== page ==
• deborahs

    Your running issues compelled me to stop lurking. As it’s been said before, you are a rockstar for your attitude and your determination. I haven’t read all the freely-given advice but have read all of your posts. My two cents: tendon strength and flexibility could be the issue. If this is a big “no duh” moment then ignore the rest of this, but if it’s not, then here goes. If you don’t have much experience with the high mileage of repetitive motion sports, you don’t have strong enough tendons for the many miles you’re putting in. You can have muscle issues, sprains, even fractures from tendons being too weak and/ or stiff. Your hill blow-out would lend credibility to this argument; hills are the true test of tendon strength, due to the position of the foot in relation to the leg. Strength training can help that in the long-term, but in the few weeks you have left stretching, heat and cold, and Vitamin I (Ibuprofen) need to be your friend. And don’t rest. Do not stop moving on that foot. Get the swelling down with drugs (better living through chemistry), heat and cold for 72 hours, and walk walk walk. Then run like hell.

    Best of luck. I’ve got my fingers and toes crossed for you.

  • Kristina C.

    Heather, just want to tell you that the BEST natural thing you can do for inflammation (and overall health) is FISH OIL! And use only the best, pharmaceutical grade, ultra-refined, potent fish oil there is! In the correct quantity (starting at 4,000 mg per day).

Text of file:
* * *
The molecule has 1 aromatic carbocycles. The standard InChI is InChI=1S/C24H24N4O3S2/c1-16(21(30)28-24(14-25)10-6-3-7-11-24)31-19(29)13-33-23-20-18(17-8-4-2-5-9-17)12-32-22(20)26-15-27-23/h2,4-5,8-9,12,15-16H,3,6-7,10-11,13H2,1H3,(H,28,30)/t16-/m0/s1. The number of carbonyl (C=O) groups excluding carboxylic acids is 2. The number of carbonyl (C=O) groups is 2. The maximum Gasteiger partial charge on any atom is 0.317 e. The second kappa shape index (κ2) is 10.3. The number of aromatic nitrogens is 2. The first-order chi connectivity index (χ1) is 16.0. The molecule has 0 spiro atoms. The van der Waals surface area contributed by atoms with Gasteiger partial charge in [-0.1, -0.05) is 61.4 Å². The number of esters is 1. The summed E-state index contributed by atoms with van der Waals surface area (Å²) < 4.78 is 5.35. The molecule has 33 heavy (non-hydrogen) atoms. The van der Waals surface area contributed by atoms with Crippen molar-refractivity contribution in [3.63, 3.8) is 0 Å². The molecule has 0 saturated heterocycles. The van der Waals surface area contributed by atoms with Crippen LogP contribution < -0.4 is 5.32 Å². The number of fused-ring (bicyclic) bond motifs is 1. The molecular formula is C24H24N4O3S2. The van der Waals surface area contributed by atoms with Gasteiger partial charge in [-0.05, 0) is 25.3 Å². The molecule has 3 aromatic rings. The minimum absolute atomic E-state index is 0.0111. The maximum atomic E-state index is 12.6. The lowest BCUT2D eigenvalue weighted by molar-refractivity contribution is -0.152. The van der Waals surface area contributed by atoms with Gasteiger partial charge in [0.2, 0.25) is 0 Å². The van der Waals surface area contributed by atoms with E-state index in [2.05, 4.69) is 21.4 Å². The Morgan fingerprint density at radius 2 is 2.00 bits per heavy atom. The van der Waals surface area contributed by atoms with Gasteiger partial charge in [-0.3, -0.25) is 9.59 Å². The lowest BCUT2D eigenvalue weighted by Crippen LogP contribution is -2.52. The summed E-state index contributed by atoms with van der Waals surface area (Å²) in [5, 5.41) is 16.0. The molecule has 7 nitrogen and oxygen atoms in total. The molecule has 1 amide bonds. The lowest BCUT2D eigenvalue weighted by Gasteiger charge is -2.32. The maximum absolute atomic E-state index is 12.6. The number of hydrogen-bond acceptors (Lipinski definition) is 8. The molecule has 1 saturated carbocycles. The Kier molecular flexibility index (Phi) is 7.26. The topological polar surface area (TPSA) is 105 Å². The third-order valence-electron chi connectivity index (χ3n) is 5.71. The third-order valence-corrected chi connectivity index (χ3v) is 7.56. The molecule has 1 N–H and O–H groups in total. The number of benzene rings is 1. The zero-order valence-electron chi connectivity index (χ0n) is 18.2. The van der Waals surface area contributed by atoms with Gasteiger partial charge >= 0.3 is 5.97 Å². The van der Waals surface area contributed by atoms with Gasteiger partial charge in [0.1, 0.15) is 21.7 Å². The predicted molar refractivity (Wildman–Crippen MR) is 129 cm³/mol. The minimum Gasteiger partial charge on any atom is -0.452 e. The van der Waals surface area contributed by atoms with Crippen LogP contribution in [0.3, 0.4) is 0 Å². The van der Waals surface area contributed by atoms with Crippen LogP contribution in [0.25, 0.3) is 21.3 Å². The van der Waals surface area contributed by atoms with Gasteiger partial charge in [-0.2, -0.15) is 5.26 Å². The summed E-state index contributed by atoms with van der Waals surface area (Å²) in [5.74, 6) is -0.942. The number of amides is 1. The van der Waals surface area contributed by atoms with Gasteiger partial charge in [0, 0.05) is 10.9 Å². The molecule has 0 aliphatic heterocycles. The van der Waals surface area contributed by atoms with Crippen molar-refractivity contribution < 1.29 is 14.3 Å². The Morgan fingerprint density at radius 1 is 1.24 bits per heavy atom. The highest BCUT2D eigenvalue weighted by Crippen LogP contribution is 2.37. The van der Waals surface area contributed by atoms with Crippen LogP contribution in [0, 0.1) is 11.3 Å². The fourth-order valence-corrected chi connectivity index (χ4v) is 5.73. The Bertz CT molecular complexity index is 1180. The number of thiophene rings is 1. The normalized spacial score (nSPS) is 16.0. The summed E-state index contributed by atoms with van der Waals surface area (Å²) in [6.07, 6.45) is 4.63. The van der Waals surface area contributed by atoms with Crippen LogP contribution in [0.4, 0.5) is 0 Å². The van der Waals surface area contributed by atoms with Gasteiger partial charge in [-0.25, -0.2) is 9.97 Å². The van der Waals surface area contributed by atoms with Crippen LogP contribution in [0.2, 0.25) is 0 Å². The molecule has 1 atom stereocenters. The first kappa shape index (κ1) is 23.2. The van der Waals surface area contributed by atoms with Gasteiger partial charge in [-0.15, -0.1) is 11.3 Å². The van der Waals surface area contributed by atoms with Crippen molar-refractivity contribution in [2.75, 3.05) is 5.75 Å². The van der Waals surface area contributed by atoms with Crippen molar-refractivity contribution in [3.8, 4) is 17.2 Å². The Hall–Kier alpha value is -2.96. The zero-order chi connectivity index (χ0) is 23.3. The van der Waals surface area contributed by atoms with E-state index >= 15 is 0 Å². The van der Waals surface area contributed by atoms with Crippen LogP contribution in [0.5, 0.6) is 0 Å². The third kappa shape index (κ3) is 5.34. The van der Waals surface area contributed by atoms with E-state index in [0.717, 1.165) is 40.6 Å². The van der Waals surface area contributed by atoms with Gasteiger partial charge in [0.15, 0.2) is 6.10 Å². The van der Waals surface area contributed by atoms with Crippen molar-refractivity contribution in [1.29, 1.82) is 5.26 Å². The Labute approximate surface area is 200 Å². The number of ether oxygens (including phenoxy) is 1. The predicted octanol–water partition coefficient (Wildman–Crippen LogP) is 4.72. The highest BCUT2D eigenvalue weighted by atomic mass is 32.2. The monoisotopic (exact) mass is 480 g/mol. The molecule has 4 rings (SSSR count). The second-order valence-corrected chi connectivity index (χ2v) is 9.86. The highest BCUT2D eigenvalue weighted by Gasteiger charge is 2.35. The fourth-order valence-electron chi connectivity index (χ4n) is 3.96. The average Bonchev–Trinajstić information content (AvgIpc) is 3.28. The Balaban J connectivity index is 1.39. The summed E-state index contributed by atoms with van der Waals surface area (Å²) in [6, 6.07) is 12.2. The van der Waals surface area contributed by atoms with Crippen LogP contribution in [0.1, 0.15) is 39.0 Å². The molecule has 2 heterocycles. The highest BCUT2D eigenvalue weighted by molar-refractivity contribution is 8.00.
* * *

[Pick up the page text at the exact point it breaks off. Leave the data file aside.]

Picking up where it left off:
I have been using this fish oil for years and my husband and I love it so much, we now sell it!
    I avoided surgery on my torn meniscus due to taking this fish oil (Dr. Oz says “The omega-3 fatty acids found in fish oil and fish protein have been show to regenerate the membrane of the meniscus”). My husband uses it for his arthritic toe (no pain!)
    Contact me!
    (you have my email address!)

  • Deckside Thoughts

    I found out the hard way that stress fractures can & do occur quickly and don’t show up on early x-rays or MRIs. I was told the pain I had in both ankles must be caused by strains. Turns out I had a stress fracture in each of my ankles & gimped around for 5+ weeks pretty damn sure I was insane until some smart doc ordered a bone scan. Diagnosis confirmed. Not cool, medical world. Not cool at all.

    You might want to consider asking for this test. Good luck, Armstrong. Regardless of what you’ve done, this is a damn shame and I know the pain you’re talking about. Ibuprophen didn’t help me either.

  • ColoradoBelle

    Well, if you need to hike that marathon on crutches, here’s some inspiration for you:

    http://trailheads.runnersworld.com/2011/10/walk-proud.html

    One of the top ultra runners and a North Face athlete just had to walk 38 hours to finish his race in France (valedictorian of *stubborn*). Happens to the best of them, apparently; these guys get injured, too.

  • stationaryrunner

    I thought about giving you some advice but then realized I wouldn’t follow it myself. So never mind.

    But I do get it. It’s easy to get hooked on running, and it’s mental torture when you want to run but can’t.